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For these six numbers, $e^3,3^e,e^{\pi},\pi^e,3^{\pi},\pi^3$, how to arrange them in the increasing order?

This problem is taken from the today test: National Higher Education Entrance Examination.

I think we can consider $$f(x)=\dfrac{\ln{x}}{x}$$

or perhaps other methods, so I am looking forward to seeing other methods to solve this problem. Thank you.

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    $\begingroup$ I don't understand what you are asking. What do you mean by size of the order? Do you mean you want to order the numbers by size? $\endgroup$
    – 5xum
    Jun 7, 2014 at 10:34
  • $\begingroup$ [email protected] you $\endgroup$
    – math110
    Jun 7, 2014 at 10:40
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    $\begingroup$ @math110 Please check my editing. Is that what you mean? $\endgroup$
    – Tunk-Fey
    Jun 7, 2014 at 10:52
  • $\begingroup$ @Turk-Fy,Thank you,That's your mean. $\endgroup$
    – math110
    Jun 7, 2014 at 10:55

3 Answers 3

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We start by assuming that somehow we know that $$ \color{green}{e < 3 < \pi}$$. This immediately gives the relations \begin{align*} \color{blue}{e^3 }&\color{blue}{< e^\pi < 3^\pi}\\ \color{blue}{3^e }&\color{blue}{< \pi ^ e < \pi^3} \end{align*} Next, we can consider $$f(x) = \frac {\ln x}x$$ as you stated.

Differentiating with respect to $x$ we have $$ f'(x) = -\frac{\ln x}{x^2} +\frac 1 {x^2} = \frac{1-\ln x}{x^2} < 0\quad \forall x > e.$$

Therefore, for values of $x$ larger than $e$, this function is decreasing, which gives

\begin{align*} \frac{\ln 3}{3} &> \frac{\ln \pi}{\pi} &\implies\\ \pi \ln 3 &> 3 \ln \pi &\implies\\ \color{blue}{3^\pi} &\color{blue}{> \pi^3}, \end{align*} and similarly $\color{blue}{e^3 > 3^e}$ and $\color{blue}{e^\pi > \pi^e}$

The two inequalities we have left are $e^\pi$ vs. $\pi^3$ and $\pi^e$ vs. $e^3$. They're taking longer than I thought...

Edit, some years later. (I was browsing through MSE and came across this question again.)

Suppose we can prove that $\color{green}{6 > e + \pi}$. Then we can show the following:

\begin{align*} 6 &> e + \pi & \Leftrightarrow \\ 3 - e &> \pi - 3 & \Leftrightarrow \\ 3\cdot\left[1 - \frac{e}{3}\right] &> \pi - 3 & \Leftrightarrow \end{align*}

For all $x > 0$, we have $\log x > 1 - \frac{1}{x}$. From the preceding, we therefore see that $3 \log(3/e) > 3\cdot\left[1 - \frac{e}{3}\right] > \pi - 3$. We thus have

\begin{align*} 3 \log(3/e) &> \pi - 3 &\Leftrightarrow\\ 3 \log(3) &> \pi &\Leftrightarrow\\ 3 ^{3} &> e^{\pi}. \end{align*}

Since $\pi^3 > 3^3$, we conclude $\pi^3 > e^{\pi}$. To verify the initial inequality, we can pick our favourite upper bounds for $e$ and $\pi$. Archimedes' $\pi < {22}/{7}$ will do for $\pi$, while for $e$ we can use the fact that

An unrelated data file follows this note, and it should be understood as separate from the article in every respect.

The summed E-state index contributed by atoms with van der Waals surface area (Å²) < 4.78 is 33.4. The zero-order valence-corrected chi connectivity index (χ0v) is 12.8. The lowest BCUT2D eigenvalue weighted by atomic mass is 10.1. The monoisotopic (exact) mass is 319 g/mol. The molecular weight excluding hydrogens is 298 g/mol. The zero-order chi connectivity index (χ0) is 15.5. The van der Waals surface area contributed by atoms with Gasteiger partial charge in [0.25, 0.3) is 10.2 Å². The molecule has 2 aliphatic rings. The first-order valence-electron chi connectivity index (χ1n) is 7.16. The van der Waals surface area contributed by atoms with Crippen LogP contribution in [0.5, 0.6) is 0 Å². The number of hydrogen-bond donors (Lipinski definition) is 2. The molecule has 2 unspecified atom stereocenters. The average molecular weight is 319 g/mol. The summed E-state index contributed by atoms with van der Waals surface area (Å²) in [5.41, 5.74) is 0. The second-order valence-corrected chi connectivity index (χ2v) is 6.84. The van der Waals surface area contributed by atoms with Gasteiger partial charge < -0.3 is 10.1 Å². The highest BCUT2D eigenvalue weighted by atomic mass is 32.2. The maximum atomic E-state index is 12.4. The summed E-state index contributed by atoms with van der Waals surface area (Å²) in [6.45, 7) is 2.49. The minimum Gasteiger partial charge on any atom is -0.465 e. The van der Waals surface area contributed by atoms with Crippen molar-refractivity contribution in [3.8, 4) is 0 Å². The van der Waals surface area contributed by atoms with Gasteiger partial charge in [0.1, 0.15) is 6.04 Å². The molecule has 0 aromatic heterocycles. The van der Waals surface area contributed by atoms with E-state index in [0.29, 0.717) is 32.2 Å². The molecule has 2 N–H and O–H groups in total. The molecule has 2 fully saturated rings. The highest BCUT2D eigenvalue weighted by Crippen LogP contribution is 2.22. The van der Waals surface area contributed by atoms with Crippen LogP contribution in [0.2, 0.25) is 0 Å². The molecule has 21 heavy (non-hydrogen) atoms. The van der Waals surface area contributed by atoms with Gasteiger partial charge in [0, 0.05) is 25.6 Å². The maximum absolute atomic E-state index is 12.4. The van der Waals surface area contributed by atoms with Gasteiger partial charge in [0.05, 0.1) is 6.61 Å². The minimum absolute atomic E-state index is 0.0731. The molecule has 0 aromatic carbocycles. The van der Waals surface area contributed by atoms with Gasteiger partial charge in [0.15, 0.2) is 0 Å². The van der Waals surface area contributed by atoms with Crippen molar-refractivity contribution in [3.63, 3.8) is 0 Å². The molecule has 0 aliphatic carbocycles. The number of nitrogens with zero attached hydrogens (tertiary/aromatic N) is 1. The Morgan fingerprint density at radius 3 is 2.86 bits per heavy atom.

$$ e = 3 - \sum_{k=2}^{\infty} \frac{1}{k!(k-1)k} < 3 - \frac{1}{4}. $$

For the last inequality, we start by showing that $\color{green}{\pi > \frac{e^2}{2e - 3}} \implies \color{blue}{\pi^e > e^3}$ as long as $\color{green}{2e > 3}$:

\begin{align*} \pi &> \frac{e^2}{2e - 3} &\Leftrightarrow \\ \left(2e - 3\right) \pi &> e^2 &\Leftrightarrow \\ -\frac{e^2}{\pi} + e &> 3 - e &\Leftrightarrow\\ e\left(1 - \frac{e}{\pi}\right) &> 3 - e. \end{align*} We now use the same trick as before, that for all $x$, $\log x > 1 - \frac{1}{x}$ \begin{align*} e\left(1 - \frac{e}{\pi}\right) &> 3 - e &\Rightarrow \\ e\log {\pi}/{e} &> 3-e &\Leftrightarrow\\ e\log \pi &> 3 &\Leftrightarrow\\ \pi^e &> e^3. \end{align*}

To finish, we just need to show the initial inequality. The function $f : x \mapsto \frac{x^2}{2x -3}$ is decreasing for $\frac{3}{2}<x<3$, so we'll need a lower bound for $e$. From the series $e = \sum_{k=0}^{\infty} \frac{1}{k!}$ we see $e > {8}/{3}$. For $\pi$, we need a lower bound, and we can again channel Archimedes who proved $\pi > \frac{223}{71}$. We then have

\begin{align*} \pi > \frac{223}{71} &\operatorname{?} \frac{\frac{64}{9}}{\frac{16}{3} - 3} > \frac{e^2}{2e-3}\\ \pi > \frac{223}{71} &\operatorname{?} \frac{64}{21} > \frac{e^2}{2e-3}, \end{align*} and the conclusion follows. The final ordering of the six numbers is therefore $\color{blue}{3^e< e^3 < \pi^e < e^\pi < \pi^3 < 3^\pi}$.

As an aside, we've used a number of the properties of $e$ and $\log$ during the derivations, so an incorrect estimate for $e$ could easily throw the order off. However, we haven't used any of the specific properties of $3$ or $\pi$. Therefore, for any numbers $x$, $y$, such that